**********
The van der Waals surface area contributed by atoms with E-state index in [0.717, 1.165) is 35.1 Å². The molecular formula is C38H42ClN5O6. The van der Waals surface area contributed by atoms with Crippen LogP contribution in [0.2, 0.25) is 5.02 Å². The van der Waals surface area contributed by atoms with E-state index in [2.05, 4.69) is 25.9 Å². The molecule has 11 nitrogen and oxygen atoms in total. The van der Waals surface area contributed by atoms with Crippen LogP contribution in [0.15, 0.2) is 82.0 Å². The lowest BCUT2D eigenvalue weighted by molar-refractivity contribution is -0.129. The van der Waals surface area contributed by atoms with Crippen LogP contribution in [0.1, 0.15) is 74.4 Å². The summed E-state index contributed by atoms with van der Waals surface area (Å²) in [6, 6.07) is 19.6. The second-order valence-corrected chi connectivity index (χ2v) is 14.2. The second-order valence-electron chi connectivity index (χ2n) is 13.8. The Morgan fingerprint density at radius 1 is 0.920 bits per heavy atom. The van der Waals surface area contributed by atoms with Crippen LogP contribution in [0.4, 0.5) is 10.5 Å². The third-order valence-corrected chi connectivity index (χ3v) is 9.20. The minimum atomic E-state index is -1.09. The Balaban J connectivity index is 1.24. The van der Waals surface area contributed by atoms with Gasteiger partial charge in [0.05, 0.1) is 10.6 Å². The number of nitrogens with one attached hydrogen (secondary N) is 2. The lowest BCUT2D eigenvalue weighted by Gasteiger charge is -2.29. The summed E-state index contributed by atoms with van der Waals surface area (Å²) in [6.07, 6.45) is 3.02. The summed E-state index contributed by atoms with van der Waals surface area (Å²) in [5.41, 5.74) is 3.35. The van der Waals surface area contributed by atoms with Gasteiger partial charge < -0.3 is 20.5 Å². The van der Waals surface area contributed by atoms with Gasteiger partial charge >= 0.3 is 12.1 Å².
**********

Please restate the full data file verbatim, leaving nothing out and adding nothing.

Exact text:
The van der Waals surface area contributed by atoms with E-state index in [0.717, 1.165) is 35.1 Å². The molecular formula is C38H42ClN5O6. The van der Waals surface area contributed by atoms with Crippen LogP contribution in [0.2, 0.25) is 5.02 Å². The van der Waals surface area contributed by atoms with E-state index in [2.05, 4.69) is 25.9 Å². The molecule has 11 nitrogen and oxygen atoms in total. The van der Waals surface area contributed by atoms with Crippen LogP contribution in [0.15, 0.2) is 82.0 Å². The lowest BCUT2D eigenvalue weighted by molar-refractivity contribution is -0.129. The van der Waals surface area contributed by atoms with Crippen LogP contribution in [0.1, 0.15) is 74.4 Å². The summed E-state index contributed by atoms with van der Waals surface area (Å²) in [6, 6.07) is 19.6. The second-order valence-corrected chi connectivity index (χ2v) is 14.2. The second-order valence-electron chi connectivity index (χ2n) is 13.8. The Morgan fingerprint density at radius 1 is 0.920 bits per heavy atom. The van der Waals surface area contributed by atoms with Crippen LogP contribution in [0.4, 0.5) is 10.5 Å². The third-order valence-corrected chi connectivity index (χ3v) is 9.20. The minimum atomic E-state index is -1.09. The Balaban J connectivity index is 1.24. The van der Waals surface area contributed by atoms with Gasteiger partial charge in [0.05, 0.1) is 10.6 Å². The number of nitrogens with one attached hydrogen (secondary N) is 2. The lowest BCUT2D eigenvalue weighted by Gasteiger charge is -2.29. The summed E-state index contributed by atoms with van der Waals surface area (Å²) in [6.07, 6.45) is 3.02. The summed E-state index contributed by atoms with van der Waals surface area (Å²) in [5.41, 5.74) is 3.35. The van der Waals surface area contributed by atoms with Gasteiger partial charge < -0.3 is 20.5 Å². The van der Waals surface area contributed by atoms with Gasteiger partial charge >= 0.3 is 12.1 Å².